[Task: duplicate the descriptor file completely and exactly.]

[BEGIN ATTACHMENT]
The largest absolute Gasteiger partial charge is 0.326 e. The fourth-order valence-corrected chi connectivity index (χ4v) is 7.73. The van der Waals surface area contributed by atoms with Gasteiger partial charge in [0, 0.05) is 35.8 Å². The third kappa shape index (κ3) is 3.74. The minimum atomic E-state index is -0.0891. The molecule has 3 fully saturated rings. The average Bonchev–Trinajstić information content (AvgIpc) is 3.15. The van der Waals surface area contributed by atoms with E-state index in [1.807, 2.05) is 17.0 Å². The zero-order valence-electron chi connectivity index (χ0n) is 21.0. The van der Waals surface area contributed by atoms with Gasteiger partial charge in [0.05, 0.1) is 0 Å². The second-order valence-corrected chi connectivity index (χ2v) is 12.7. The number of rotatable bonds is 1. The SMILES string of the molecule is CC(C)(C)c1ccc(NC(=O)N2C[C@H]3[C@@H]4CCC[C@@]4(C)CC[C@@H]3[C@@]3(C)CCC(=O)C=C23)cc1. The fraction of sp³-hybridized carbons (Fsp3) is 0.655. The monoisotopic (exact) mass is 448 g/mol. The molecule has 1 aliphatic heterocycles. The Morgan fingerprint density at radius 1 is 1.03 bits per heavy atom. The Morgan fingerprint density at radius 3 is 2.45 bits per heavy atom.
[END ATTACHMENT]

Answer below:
The largest absolute Gasteiger partial charge is 0.326 e. The fourth-order valence-corrected chi connectivity index (χ4v) is 7.73. The van der Waals surface area contributed by atoms with Gasteiger partial charge in [0, 0.05) is 35.8 Å². The third kappa shape index (κ3) is 3.74. The minimum atomic E-state index is -0.0891. The molecule has 3 fully saturated rings. The average Bonchev–Trinajstić information content (AvgIpc) is 3.15. The van der Waals surface area contributed by atoms with E-state index in [1.807, 2.05) is 17.0 Å². The zero-order valence-electron chi connectivity index (χ0n) is 21.0. The van der Waals surface area contributed by atoms with Gasteiger partial charge in [0.05, 0.1) is 0 Å². The second-order valence-corrected chi connectivity index (χ2v) is 12.7. The number of rotatable bonds is 1. The SMILES string of the molecule is CC(C)(C)c1ccc(NC(=O)N2C[C@H]3[C@@H]4CCC[C@@]4(C)CC[C@@H]3[C@@]3(C)CCC(=O)C=C23)cc1. The fraction of sp³-hybridized carbons (Fsp3) is 0.655. The monoisotopic (exact) mass is 448 g/mol. The molecule has 1 aliphatic heterocycles. The Morgan fingerprint density at radius 1 is 1.03 bits per heavy atom. The Morgan fingerprint density at radius 3 is 2.45 bits per heavy atom.